Our Beauglehole Herbarium Finds a New Home

an example of a herbarium specimen

Cut-leaf Goodenia

Many years ago the Ballarat Field Naturalists received a duplicate herbarium from Cliff Beauglehole from his collection in the Ballarat area. A herbarium is a collection of preserved plant specimens which may be whole plants or plant parts that have been dried and mounted on paper or card. They are a very useful reference for what grows in particular areas.

Born 1920 Cliff Beauglehole started collecting plant specimens in his teens. He was a noted plant collector and naturalist and travelled widely around Victoria identifying plants, insects, mosses and algae to name a few of his interests. During his travels he was often accompanied by local naturalists. Some of our club members accompanied him when he was in the Ballarat area.

His herbarium in 1993 was estimated at over 90,000 specimens which is a huge collection for one person to compile considering the amount of time that goes into collecting, drying, mounting and identifying the plants. He died in Portland on 19 January 2002.
In 1970 the Victorian Land Conservation Council (LCC) divided Victoria into 13 regions which were called Study Areas. The LCC investigated and made recommendation concerning land use in these areas. Cliff Beauglehole wrote thirteen books under the heading The Distribution and Conservation of Vascular Plants in Victoria, each written to cover the LCC 13 study areas.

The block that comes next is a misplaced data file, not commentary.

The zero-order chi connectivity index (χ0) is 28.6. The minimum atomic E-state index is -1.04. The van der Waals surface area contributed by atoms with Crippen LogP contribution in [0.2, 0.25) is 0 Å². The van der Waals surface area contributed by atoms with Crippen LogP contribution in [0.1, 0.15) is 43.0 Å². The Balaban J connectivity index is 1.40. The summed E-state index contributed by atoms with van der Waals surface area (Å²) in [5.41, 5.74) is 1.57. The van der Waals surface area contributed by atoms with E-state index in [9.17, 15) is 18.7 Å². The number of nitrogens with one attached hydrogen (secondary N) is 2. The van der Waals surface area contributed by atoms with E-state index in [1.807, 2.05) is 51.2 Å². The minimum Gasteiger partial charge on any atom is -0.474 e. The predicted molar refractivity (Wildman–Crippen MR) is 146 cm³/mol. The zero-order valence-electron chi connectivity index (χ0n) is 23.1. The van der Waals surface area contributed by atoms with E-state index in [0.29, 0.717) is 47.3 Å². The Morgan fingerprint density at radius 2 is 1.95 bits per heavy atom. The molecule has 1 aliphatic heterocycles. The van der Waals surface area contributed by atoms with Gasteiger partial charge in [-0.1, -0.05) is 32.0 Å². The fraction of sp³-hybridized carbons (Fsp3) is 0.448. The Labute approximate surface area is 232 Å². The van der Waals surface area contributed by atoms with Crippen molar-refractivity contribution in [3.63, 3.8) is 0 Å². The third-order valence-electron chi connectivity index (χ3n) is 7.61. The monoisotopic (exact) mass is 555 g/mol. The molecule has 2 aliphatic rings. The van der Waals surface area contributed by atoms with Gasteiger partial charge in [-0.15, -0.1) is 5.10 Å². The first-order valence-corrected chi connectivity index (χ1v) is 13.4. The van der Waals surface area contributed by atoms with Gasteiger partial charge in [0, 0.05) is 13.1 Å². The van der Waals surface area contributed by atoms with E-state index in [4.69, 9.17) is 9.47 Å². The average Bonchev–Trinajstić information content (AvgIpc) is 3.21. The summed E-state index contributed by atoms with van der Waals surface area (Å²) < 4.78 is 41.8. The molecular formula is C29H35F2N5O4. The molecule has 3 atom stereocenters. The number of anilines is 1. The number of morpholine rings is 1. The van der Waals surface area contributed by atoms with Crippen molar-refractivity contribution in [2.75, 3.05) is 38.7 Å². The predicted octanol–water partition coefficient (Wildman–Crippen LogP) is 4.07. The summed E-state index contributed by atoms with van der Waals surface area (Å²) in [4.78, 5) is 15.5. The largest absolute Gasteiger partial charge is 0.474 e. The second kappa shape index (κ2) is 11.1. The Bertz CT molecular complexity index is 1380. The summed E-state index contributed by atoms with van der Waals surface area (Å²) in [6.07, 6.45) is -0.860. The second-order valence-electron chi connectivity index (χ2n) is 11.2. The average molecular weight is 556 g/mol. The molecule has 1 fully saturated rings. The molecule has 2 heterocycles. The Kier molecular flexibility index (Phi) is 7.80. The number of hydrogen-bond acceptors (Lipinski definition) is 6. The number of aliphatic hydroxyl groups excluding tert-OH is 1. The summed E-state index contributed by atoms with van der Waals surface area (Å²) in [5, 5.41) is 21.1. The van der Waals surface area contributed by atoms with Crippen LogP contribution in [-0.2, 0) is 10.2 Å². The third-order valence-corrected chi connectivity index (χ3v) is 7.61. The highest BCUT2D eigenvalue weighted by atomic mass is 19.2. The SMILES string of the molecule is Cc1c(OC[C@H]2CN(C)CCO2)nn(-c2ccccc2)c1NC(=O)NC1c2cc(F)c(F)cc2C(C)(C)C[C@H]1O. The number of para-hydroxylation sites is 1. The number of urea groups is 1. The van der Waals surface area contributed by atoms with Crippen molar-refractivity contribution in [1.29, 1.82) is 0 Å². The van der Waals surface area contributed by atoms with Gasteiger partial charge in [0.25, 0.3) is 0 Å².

Our copy of his Ballarat herbarium has for many years been available for use by members and was stored in a member’s garage. Recently the club decided to hand over the plant collection to the University of Ballarat. After being freeze dried to kill any unwanted insects it will be housed in a new climate controlled room that is currently under construction and will then be available to students , staff and others for scientific study.

We will still retain a “virtual herbarium” as all the herbarium sheets were digitally photographed so we still have a record of the contents. Personal plant collections need to be of a very high standard to be accepted by the Royal Botanic Gardens Melbourne and a collection by one of our members Patricia Murphy was donated by her family in 2007 and accepted by the Victorian Herbarium. If you are interested in starting a herbarium then look at this website http://www.rbg.vic.gov.au/science/information-and-resources/national-herbarium-of-victoria/preparing-herbarium-specimens

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